Tuesday, February 14, 2006

 

Gene Regulatory Networks and the Evolution of Animal Body Plans

[Davidson & Erwin, Science, Feb '06]

Abstract:

Development of the animal body plan is controlled by large gene regulatory networks (GRNs), and hence evolution of body plans must depend upon change in the architecture of developmental GRNs. However, these networks are composed of diverse components that evolve at different rates and in different ways. Because of the hierarchical organization of developmental GRNs, some kinds of change affect terminal properties of the body plan such as occur in speciation, whereas others affect major aspects of body plan morphology. A notable feature of the paleontological record of animal evolution is the establishment by the Early Cambrian of virtually all phylum-level body plans. We identify a class of GRN component, the 'kernels' of the network, which, because of their developmental role and their particular internal structure, are most impervious to change. Conservation of phyletic body plans may have been due to the retention since pre-Cambrian time of GRN kernels, which underlie development of major body parts.

Reprints available from Eric Davidson at the email address on the following link (or contact jorolat@gmail.com):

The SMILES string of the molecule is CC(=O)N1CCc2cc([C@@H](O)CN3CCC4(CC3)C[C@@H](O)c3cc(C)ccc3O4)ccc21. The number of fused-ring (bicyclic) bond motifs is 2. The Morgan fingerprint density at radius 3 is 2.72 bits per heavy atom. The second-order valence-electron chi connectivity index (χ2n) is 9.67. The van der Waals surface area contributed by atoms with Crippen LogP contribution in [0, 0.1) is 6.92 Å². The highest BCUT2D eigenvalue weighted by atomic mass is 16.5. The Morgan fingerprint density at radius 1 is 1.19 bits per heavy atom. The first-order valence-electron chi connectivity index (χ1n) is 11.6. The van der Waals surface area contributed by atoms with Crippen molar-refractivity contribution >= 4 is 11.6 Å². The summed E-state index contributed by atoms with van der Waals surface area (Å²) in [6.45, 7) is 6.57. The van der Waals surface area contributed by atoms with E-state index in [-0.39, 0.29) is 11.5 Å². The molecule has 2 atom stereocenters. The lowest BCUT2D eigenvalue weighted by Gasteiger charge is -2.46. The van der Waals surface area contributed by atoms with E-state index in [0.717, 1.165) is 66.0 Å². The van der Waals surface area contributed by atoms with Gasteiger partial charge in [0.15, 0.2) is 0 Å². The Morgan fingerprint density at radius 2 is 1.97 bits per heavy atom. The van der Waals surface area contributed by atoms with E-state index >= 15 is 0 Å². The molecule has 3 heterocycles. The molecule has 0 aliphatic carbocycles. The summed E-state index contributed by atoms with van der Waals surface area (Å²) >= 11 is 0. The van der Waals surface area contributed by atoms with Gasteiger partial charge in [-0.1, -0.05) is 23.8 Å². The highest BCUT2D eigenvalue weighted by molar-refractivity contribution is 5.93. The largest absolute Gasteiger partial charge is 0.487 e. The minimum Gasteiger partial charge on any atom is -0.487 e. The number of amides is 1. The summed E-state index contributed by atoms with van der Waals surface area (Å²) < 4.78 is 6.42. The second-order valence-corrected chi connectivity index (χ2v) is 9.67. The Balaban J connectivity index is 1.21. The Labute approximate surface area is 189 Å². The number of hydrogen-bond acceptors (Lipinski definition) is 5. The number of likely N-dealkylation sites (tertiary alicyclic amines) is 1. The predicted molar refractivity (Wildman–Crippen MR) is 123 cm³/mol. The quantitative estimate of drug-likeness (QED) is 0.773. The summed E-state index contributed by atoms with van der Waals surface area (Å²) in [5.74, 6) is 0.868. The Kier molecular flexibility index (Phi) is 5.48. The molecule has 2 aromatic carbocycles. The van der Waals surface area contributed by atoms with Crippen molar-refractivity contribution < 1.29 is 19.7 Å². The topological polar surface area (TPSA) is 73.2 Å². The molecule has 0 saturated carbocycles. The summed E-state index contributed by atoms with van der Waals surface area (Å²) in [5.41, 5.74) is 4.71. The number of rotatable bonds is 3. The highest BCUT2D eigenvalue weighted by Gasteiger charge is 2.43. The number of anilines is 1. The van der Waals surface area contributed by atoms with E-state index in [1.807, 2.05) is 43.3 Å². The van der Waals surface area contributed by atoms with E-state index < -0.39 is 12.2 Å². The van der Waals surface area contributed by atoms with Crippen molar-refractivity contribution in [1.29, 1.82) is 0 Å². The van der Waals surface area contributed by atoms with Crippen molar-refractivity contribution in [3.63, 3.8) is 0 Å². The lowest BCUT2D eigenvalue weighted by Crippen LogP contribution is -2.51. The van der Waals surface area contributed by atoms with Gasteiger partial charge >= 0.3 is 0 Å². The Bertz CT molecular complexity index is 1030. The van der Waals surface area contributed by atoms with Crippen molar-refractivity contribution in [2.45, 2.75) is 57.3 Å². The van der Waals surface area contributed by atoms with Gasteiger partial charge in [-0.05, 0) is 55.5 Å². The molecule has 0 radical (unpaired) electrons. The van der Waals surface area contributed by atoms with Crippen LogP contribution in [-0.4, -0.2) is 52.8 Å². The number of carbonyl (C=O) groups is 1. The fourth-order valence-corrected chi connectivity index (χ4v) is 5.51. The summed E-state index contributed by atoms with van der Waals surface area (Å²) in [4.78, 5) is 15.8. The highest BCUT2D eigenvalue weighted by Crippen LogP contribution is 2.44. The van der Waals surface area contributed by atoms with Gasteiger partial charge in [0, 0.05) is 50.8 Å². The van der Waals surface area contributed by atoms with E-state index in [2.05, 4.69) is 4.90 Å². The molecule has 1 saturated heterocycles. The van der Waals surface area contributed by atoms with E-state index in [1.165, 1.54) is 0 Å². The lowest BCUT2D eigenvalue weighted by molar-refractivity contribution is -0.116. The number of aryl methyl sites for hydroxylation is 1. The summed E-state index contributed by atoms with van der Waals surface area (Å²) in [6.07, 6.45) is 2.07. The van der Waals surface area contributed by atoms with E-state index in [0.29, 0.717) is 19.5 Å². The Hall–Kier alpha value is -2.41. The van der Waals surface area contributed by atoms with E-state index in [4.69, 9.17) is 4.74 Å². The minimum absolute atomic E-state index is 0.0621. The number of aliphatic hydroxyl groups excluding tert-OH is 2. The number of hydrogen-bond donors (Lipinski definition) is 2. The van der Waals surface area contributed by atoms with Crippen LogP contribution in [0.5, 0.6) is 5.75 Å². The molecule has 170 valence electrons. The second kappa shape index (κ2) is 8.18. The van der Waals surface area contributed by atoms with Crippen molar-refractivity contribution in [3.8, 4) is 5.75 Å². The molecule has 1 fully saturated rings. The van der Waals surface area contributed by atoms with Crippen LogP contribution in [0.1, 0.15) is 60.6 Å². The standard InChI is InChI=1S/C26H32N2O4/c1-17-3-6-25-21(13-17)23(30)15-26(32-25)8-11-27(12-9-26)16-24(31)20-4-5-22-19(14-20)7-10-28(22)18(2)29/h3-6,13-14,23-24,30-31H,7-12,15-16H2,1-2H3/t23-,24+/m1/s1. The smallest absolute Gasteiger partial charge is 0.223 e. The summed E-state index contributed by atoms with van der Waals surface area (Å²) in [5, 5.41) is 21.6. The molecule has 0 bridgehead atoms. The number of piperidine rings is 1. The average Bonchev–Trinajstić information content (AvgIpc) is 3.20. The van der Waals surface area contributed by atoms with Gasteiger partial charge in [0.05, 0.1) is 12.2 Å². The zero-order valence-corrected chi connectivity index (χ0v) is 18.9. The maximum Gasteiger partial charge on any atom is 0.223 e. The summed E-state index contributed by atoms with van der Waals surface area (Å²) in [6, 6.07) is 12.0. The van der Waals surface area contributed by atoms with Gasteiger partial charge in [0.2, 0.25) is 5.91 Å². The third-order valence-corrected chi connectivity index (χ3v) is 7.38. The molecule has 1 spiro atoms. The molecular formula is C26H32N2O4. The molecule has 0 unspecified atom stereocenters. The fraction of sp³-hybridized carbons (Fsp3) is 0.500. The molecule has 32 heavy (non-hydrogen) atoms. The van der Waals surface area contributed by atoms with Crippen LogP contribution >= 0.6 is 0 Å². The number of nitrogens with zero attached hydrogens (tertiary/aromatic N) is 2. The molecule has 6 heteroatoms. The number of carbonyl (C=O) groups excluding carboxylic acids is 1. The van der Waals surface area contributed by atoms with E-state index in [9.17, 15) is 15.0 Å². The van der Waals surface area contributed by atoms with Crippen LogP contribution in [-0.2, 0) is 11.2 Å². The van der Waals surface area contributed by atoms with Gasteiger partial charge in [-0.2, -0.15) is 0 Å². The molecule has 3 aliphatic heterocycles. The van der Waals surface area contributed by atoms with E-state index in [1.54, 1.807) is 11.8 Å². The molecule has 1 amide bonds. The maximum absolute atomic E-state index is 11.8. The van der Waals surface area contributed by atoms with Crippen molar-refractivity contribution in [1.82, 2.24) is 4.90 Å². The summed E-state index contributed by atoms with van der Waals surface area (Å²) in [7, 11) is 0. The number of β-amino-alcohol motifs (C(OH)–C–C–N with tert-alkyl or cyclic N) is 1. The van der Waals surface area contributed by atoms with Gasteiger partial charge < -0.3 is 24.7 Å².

http://www.sciencemag.org/cgi/content/abstract/311/5762/796

John

Model of an Internal Evolutionary Mechanism
http://members.aol.com/jorolat/index.html

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Comments:
Come on fella's. Just accept the idea that from a pre-biotic archaen earthen soup strands of RNA were formed, these large macromolecules became enveloped within lipid based membranes that took on viral properties, and, with time, a process of virions injecting virions created, quote, virtually all Early Cambrian phylum-level body plans. Or the 'kernals.' Let's skip the discomboobaling idea that from one supreme form or root of life, all other life forms then branched out from this one.

Show me five examples where gene duplication took place and then one of these two genes "evolved" into a phenotype to create a completely new species. Amphibian fins became mammal hands ..., epigenetically. I say, "Not!"

Now with this idea in mind, let's find just one of the many different and diparate configurations, and then create one kernal to then say we created life in a lab; a new life that has never before existed until some researchers put it together in a laboratory ... somewhere in the West.

Either, "Wow," or the alarm clock is eventually going to go off and I'll wake up.
 
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